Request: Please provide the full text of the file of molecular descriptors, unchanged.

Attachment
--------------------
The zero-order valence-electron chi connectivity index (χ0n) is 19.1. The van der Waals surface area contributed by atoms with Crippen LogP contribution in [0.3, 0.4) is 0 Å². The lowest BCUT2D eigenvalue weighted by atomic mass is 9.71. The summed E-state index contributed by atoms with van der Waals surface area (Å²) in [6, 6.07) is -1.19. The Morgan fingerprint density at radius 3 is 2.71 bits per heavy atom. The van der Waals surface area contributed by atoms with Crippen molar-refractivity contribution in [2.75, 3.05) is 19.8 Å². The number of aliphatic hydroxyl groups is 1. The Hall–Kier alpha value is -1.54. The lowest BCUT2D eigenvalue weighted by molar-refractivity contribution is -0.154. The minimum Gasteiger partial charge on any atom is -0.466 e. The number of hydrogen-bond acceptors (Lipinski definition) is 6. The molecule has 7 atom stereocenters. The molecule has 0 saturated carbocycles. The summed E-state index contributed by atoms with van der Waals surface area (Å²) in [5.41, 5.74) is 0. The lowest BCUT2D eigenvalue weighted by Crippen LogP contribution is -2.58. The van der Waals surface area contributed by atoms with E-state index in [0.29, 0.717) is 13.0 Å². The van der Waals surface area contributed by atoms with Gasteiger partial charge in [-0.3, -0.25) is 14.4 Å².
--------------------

The zero-order valence-electron chi connectivity index (χ0n) is 19.1. The van der Waals surface area contributed by atoms with Crippen LogP contribution in [0.3, 0.4) is 0 Å². The lowest BCUT2D eigenvalue weighted by atomic mass is 9.71. The summed E-state index contributed by atoms with van der Waals surface area (Å²) in [6, 6.07) is -1.19. The Morgan fingerprint density at radius 3 is 2.71 bits per heavy atom. The van der Waals surface area contributed by atoms with Crippen molar-refractivity contribution in [2.75, 3.05) is 19.8 Å². The number of aliphatic hydroxyl groups is 1. The Hall–Kier alpha value is -1.54. The lowest BCUT2D eigenvalue weighted by molar-refractivity contribution is -0.154. The minimum Gasteiger partial charge on any atom is -0.466 e. The number of hydrogen-bond acceptors (Lipinski definition) is 6. The molecule has 7 atom stereocenters. The molecule has 0 saturated carbocycles. The summed E-state index contributed by atoms with van der Waals surface area (Å²) in [5.41, 5.74) is 0. The lowest BCUT2D eigenvalue weighted by Crippen LogP contribution is -2.58. The van der Waals surface area contributed by atoms with E-state index in [0.29, 0.717) is 13.0 Å². The van der Waals surface area contributed by atoms with Gasteiger partial charge in [-0.3, -0.25) is 14.4 Å².